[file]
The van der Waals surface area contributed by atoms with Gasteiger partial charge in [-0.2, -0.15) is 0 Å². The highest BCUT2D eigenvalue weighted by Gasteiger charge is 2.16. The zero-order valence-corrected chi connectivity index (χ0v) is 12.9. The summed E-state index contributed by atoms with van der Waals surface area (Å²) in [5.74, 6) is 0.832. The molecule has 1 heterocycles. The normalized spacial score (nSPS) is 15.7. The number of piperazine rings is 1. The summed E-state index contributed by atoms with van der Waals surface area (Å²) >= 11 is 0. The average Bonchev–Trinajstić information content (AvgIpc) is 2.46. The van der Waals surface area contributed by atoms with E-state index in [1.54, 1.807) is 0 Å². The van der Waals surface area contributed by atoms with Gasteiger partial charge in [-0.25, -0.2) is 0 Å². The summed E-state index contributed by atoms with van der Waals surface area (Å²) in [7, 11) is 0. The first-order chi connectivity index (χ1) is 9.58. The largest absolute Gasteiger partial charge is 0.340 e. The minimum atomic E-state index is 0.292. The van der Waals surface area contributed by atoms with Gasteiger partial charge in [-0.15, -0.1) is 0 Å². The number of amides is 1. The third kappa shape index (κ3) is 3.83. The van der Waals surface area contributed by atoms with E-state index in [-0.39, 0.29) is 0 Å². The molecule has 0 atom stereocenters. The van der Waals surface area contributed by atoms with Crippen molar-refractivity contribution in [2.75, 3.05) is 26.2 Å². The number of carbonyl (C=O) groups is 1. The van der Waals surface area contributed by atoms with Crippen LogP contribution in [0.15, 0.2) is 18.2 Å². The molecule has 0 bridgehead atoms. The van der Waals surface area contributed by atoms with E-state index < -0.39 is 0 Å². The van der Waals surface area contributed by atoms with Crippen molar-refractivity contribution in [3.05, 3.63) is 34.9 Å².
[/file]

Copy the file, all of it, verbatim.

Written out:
The van der Waals surface area contributed by atoms with Gasteiger partial charge in [-0.2, -0.15) is 0 Å². The highest BCUT2D eigenvalue weighted by Gasteiger charge is 2.16. The zero-order valence-corrected chi connectivity index (χ0v) is 12.9. The summed E-state index contributed by atoms with van der Waals surface area (Å²) in [5.74, 6) is 0.832. The molecule has 1 heterocycles. The normalized spacial score (nSPS) is 15.7. The number of piperazine rings is 1. The summed E-state index contributed by atoms with van der Waals surface area (Å²) >= 11 is 0. The average Bonchev–Trinajstić information content (AvgIpc) is 2.46. The van der Waals surface area contributed by atoms with E-state index in [1.54, 1.807) is 0 Å². The van der Waals surface area contributed by atoms with Gasteiger partial charge in [-0.25, -0.2) is 0 Å². The summed E-state index contributed by atoms with van der Waals surface area (Å²) in [7, 11) is 0. The first-order chi connectivity index (χ1) is 9.58. The largest absolute Gasteiger partial charge is 0.340 e. The minimum atomic E-state index is 0.292. The van der Waals surface area contributed by atoms with Gasteiger partial charge in [-0.15, -0.1) is 0 Å². The number of amides is 1. The third kappa shape index (κ3) is 3.83. The van der Waals surface area contributed by atoms with E-state index in [-0.39, 0.29) is 0 Å². The molecule has 0 atom stereocenters. The van der Waals surface area contributed by atoms with Crippen molar-refractivity contribution in [2.75, 3.05) is 26.2 Å². The number of carbonyl (C=O) groups is 1. The van der Waals surface area contributed by atoms with Crippen LogP contribution in [0.15, 0.2) is 18.2 Å². The molecule has 0 bridgehead atoms. The van der Waals surface area contributed by atoms with E-state index < -0.39 is 0 Å². The van der Waals surface area contributed by atoms with Crippen molar-refractivity contribution in [3.05, 3.63) is 34.9 Å².